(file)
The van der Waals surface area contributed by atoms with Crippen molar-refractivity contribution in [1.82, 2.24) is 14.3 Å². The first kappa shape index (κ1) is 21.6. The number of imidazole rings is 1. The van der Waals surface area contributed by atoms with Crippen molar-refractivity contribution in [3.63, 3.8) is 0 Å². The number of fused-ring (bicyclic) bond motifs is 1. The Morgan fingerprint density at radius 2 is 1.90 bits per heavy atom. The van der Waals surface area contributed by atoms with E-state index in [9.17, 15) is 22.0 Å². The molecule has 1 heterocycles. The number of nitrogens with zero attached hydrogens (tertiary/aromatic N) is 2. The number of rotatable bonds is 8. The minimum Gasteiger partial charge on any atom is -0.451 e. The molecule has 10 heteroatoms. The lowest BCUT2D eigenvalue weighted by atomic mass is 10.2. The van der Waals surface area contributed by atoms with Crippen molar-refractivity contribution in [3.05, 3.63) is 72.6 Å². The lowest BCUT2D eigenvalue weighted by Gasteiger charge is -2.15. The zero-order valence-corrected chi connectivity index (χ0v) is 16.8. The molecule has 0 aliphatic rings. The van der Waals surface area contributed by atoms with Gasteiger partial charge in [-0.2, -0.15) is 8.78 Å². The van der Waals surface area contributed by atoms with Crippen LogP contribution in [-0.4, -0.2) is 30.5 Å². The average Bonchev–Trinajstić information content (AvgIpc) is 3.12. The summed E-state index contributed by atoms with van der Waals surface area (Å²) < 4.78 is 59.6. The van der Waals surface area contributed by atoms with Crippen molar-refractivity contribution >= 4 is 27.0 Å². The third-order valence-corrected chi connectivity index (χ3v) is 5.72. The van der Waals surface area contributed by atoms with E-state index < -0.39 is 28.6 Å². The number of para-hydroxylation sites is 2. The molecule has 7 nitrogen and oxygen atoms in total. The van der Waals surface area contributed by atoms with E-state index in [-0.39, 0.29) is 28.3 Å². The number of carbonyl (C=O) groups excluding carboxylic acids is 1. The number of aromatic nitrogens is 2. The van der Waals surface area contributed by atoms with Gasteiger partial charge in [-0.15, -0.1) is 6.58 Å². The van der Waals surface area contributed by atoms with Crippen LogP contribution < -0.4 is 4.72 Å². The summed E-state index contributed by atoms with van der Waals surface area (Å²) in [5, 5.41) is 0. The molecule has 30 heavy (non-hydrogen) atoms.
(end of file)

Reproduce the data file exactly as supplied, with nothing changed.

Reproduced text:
The van der Waals surface area contributed by atoms with Crippen molar-refractivity contribution in [1.82, 2.24) is 14.3 Å². The first kappa shape index (κ1) is 21.6. The number of imidazole rings is 1. The van der Waals surface area contributed by atoms with Crippen molar-refractivity contribution in [3.63, 3.8) is 0 Å². The number of fused-ring (bicyclic) bond motifs is 1. The Morgan fingerprint density at radius 2 is 1.90 bits per heavy atom. The van der Waals surface area contributed by atoms with E-state index in [9.17, 15) is 22.0 Å². The molecule has 1 heterocycles. The number of nitrogens with zero attached hydrogens (tertiary/aromatic N) is 2. The number of rotatable bonds is 8. The minimum Gasteiger partial charge on any atom is -0.451 e. The molecule has 10 heteroatoms. The lowest BCUT2D eigenvalue weighted by atomic mass is 10.2. The van der Waals surface area contributed by atoms with Crippen molar-refractivity contribution in [3.05, 3.63) is 72.6 Å². The lowest BCUT2D eigenvalue weighted by Gasteiger charge is -2.15. The zero-order valence-corrected chi connectivity index (χ0v) is 16.8. The molecule has 0 aliphatic rings. The van der Waals surface area contributed by atoms with Gasteiger partial charge in [-0.2, -0.15) is 8.78 Å². The van der Waals surface area contributed by atoms with Crippen LogP contribution in [-0.4, -0.2) is 30.5 Å². The average Bonchev–Trinajstić information content (AvgIpc) is 3.12. The summed E-state index contributed by atoms with van der Waals surface area (Å²) < 4.78 is 59.6. The van der Waals surface area contributed by atoms with Crippen molar-refractivity contribution >= 4 is 27.0 Å². The third-order valence-corrected chi connectivity index (χ3v) is 5.72. The van der Waals surface area contributed by atoms with E-state index < -0.39 is 28.6 Å². The number of para-hydroxylation sites is 2. The molecule has 7 nitrogen and oxygen atoms in total. The van der Waals surface area contributed by atoms with E-state index in [-0.39, 0.29) is 28.3 Å². The number of carbonyl (C=O) groups excluding carboxylic acids is 1. The number of aromatic nitrogens is 2. The van der Waals surface area contributed by atoms with Gasteiger partial charge in [-0.15, -0.1) is 6.58 Å². The van der Waals surface area contributed by atoms with Crippen LogP contribution < -0.4 is 4.72 Å². The summed E-state index contributed by atoms with van der Waals surface area (Å²) in [5, 5.41) is 0. The molecule has 30 heavy (non-hydrogen) atoms.